Following World War II, which saw the development of high-power microwave emitters known as cavity magnetronss, the idea of using microwaves to transmit power was researched. However, while electricity could be converted to microwaves in a magnetron, no method was known for converting microwaves back into electricity. Then, in 1964, William C. Brown demonstrated a helicopter equipped with a device called a rectenna. The rectenna converted microwave power into electricity, allowing the helicopter to fly.
Following the oil crises of the 1970s, NASA researched power transmission via microwaves and developed the idea of the solar power satellite (SPS). The MPT approach could theoretically allow solar collection satellites orbiting near the sun to collect solar energy. Since light intensity decreases by the inverse-square law, placing the satellites closer to the sun would increase their effective area for collecting solar energy. Energy would be beamed to ground receiving stations on earth to be transformed directly (without the use of a turbine, due to it already being an electromagnetic form of energy) into electrical power.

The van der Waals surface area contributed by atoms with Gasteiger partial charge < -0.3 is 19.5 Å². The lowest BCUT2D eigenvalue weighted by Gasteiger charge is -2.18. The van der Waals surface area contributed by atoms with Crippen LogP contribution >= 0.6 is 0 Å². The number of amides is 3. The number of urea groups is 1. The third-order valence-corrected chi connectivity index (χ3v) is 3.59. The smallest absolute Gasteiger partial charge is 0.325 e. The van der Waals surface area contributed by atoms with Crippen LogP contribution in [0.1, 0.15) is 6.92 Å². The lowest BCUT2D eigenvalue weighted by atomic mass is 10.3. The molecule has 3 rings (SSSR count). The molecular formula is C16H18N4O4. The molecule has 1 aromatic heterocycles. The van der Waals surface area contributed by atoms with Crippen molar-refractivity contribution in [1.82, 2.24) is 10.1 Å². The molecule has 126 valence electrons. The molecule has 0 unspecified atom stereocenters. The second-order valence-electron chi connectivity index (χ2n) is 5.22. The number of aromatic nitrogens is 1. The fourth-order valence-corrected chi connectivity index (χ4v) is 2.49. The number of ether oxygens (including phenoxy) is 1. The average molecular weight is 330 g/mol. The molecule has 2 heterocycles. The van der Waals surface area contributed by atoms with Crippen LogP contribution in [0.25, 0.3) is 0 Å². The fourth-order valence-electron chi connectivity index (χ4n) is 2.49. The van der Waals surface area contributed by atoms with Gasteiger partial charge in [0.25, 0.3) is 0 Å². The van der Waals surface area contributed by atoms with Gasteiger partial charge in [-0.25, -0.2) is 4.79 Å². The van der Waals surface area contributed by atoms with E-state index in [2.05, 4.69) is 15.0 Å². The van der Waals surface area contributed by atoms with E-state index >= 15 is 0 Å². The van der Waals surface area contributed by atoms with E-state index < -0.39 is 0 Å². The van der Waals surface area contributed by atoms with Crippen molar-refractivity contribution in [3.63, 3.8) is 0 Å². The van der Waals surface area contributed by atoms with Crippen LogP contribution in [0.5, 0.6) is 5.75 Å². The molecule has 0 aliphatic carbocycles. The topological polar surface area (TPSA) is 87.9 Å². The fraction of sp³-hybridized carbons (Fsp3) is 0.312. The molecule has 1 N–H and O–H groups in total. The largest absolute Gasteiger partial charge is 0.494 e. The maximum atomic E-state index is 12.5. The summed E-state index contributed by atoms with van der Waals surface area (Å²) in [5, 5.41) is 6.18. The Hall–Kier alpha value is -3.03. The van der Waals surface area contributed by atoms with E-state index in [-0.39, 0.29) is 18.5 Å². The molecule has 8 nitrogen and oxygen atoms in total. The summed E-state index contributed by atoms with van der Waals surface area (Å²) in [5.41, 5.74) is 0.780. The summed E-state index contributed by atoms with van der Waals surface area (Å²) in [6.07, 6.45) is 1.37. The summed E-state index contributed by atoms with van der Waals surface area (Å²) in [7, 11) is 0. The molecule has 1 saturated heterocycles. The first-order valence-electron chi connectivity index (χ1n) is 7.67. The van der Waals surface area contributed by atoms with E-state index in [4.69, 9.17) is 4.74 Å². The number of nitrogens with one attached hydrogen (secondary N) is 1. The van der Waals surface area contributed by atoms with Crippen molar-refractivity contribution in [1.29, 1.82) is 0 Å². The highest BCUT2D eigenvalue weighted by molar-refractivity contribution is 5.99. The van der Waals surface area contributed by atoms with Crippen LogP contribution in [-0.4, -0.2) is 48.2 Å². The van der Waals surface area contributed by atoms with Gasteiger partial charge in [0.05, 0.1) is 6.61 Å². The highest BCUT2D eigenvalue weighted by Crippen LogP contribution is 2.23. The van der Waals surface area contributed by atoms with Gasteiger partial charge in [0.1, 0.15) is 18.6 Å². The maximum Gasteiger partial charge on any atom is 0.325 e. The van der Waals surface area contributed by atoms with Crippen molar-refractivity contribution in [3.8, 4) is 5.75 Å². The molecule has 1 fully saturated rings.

Another SPS approach would involve a large satellite (5km by 20km, 50,000 tons) with solar cells (Si or GaAlAs) in geostationary orbit (36,000km above the Earth). It could generate 5 to 10 gigawattss of power. However, many technological issues would have to be overcome before the SPS could be realized. Microwave power would need to be transmitted with high efficiency, high levels of safety would have to be maintained, and scientific analysis of the impact of microwaves on the space plasma environment as well as the Earth's atmosphere would have to be undertaken.